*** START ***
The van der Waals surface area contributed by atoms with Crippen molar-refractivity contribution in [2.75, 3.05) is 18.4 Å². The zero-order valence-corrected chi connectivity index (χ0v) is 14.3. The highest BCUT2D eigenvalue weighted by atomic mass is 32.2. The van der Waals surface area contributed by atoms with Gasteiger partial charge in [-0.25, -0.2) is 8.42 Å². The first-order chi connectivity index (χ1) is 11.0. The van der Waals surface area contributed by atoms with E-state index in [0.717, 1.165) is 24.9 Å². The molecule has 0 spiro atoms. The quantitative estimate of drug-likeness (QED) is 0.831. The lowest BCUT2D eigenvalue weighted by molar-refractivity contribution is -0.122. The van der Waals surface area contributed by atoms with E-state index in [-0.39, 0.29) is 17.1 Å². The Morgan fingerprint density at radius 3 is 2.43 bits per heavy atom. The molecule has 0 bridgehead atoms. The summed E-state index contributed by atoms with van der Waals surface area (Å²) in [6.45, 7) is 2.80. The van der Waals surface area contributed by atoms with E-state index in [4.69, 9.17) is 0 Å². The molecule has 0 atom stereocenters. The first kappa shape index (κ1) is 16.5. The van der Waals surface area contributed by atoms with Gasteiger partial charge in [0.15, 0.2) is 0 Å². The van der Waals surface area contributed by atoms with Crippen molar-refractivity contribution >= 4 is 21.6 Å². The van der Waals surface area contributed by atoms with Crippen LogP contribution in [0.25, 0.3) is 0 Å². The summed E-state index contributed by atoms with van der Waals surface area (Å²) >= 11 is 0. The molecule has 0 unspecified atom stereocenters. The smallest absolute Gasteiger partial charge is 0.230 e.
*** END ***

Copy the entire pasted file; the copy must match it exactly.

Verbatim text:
The van der Waals surface area contributed by atoms with Crippen molar-refractivity contribution in [2.75, 3.05) is 18.4 Å². The zero-order valence-corrected chi connectivity index (χ0v) is 14.3. The highest BCUT2D eigenvalue weighted by atomic mass is 32.2. The van der Waals surface area contributed by atoms with Gasteiger partial charge in [-0.25, -0.2) is 8.42 Å². The first-order chi connectivity index (χ1) is 11.0. The van der Waals surface area contributed by atoms with E-state index in [0.717, 1.165) is 24.9 Å². The molecule has 0 spiro atoms. The quantitative estimate of drug-likeness (QED) is 0.831. The lowest BCUT2D eigenvalue weighted by molar-refractivity contribution is -0.122. The van der Waals surface area contributed by atoms with E-state index in [-0.39, 0.29) is 17.1 Å². The Morgan fingerprint density at radius 3 is 2.43 bits per heavy atom. The molecule has 0 bridgehead atoms. The summed E-state index contributed by atoms with van der Waals surface area (Å²) in [6.45, 7) is 2.80. The van der Waals surface area contributed by atoms with E-state index in [4.69, 9.17) is 0 Å². The molecule has 0 atom stereocenters. The first kappa shape index (κ1) is 16.5. The van der Waals surface area contributed by atoms with Gasteiger partial charge in [0.15, 0.2) is 0 Å². The van der Waals surface area contributed by atoms with Crippen molar-refractivity contribution >= 4 is 21.6 Å². The van der Waals surface area contributed by atoms with Crippen LogP contribution in [0.25, 0.3) is 0 Å². The summed E-state index contributed by atoms with van der Waals surface area (Å²) >= 11 is 0. The molecule has 0 unspecified atom stereocenters. The smallest absolute Gasteiger partial charge is 0.230 e.